public partial class Service1 : ServiceBase
    {
        public Service1()
        {
            InitializeComponent();
        }

        protected override void OnStart(string[] args)
        {
            if (!MethodStart())
            {
                // bail out
                Stop();
            }
        }

        protected override void OnStop()
        {
            if (!MethodStop())
            {
            }
        }

        /*
         * Add this for use as console application
         */

        public void StartThread()
        {
            if (!MethodStart())
            {
                // inform user
                Console.WriteLine("Could not start");
                // bail out
                return;
            }
        }

        public void StopThread()
        {
            if (!MethodStop())
            {
            }
        }

        /*
         * Methods that do the work for start and stop
         */

        /// <summary>
        /// setup
        /// </summary>
        /// <returns>false on error, else true</returns>
        public bool MethodStart()
        {
            // do the setup work here (e.g. initialize and start timer)

            return true;
        }

        /// <summary>
        /// cleanup
        /// </summary>
        /// <returns>false on error, else true</returns>
        public bool MethodStop()
        {
            // do the cleanup work here (e.g. stop the timer)

            return true;
        }
    }


Next modify the Program.cs as show below. I have defined a flag for the conditional compilation called 'IsConsoleFlag'. If the flag is set, a console application will be created, else a service will be created
        static void Main()
        {
#if ( !IsConsoleApp )
            /*
             * The standard as generated by VS to start the service
             */
            ServiceBase[] ServicesToRun;
            ServicesToRun = new ServiceBase[] 
            {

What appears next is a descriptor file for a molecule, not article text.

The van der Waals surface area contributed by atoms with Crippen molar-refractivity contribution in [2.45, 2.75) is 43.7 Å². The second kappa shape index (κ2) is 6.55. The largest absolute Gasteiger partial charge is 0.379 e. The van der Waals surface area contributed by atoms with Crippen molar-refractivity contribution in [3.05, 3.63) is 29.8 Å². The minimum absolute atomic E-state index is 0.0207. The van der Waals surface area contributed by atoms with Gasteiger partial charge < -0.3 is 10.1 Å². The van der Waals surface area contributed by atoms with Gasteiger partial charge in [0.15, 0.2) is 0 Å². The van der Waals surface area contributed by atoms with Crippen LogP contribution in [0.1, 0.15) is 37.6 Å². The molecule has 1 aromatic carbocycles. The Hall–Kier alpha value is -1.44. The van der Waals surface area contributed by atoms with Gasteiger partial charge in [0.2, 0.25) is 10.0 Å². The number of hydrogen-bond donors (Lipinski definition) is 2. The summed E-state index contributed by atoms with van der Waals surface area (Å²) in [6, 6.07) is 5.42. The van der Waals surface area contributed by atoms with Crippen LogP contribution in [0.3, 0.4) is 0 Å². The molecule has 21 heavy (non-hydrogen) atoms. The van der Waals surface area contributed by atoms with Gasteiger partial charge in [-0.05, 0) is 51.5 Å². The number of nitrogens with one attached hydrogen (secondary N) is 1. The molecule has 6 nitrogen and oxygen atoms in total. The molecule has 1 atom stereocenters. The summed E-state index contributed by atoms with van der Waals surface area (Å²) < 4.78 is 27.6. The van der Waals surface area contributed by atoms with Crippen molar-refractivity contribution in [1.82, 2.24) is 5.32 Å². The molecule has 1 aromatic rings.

new Service1() 
            };
            ServiceBase.Run(ServicesToRun);
#else
            /*
             * Use as a console application
             */
            var service = new Service1();
            service.StartThread();
            Console.WriteLine("Press the Enter key to exit the program.");
            Console.ReadLine();
            service.StopThread();
#endif
        }


One way of defining the flag is to place a #define at the beginning of Program.cs
#define IsConsoleApp

using System;
using System.Collections.Generic;
using System.Linq;
using System.ServiceProcess;
using System.Text;
using System.Threading.Tasks;


By removing the line or changing it to '#define notIsConsoleApp', compilation will result in a service

The better way is to define the flag in the properties of the application in the solution explorer. Open the properties of the application and select "Build" in the left column. Type 'IsConsoleApp' in the field conditional compilation symbols. This will apply the flag to all files when compiled.
To keep track of conditional compilation symbols that I use, I never remove them but rename them (as mentioned I will make it 'notIsConsoleApp').

Note:
For Console.ReadLine to work, you need to change the output type of the application from 'Windows Application' to 'Console Application'; in the properties windows, select "Application" and choose the correct output type.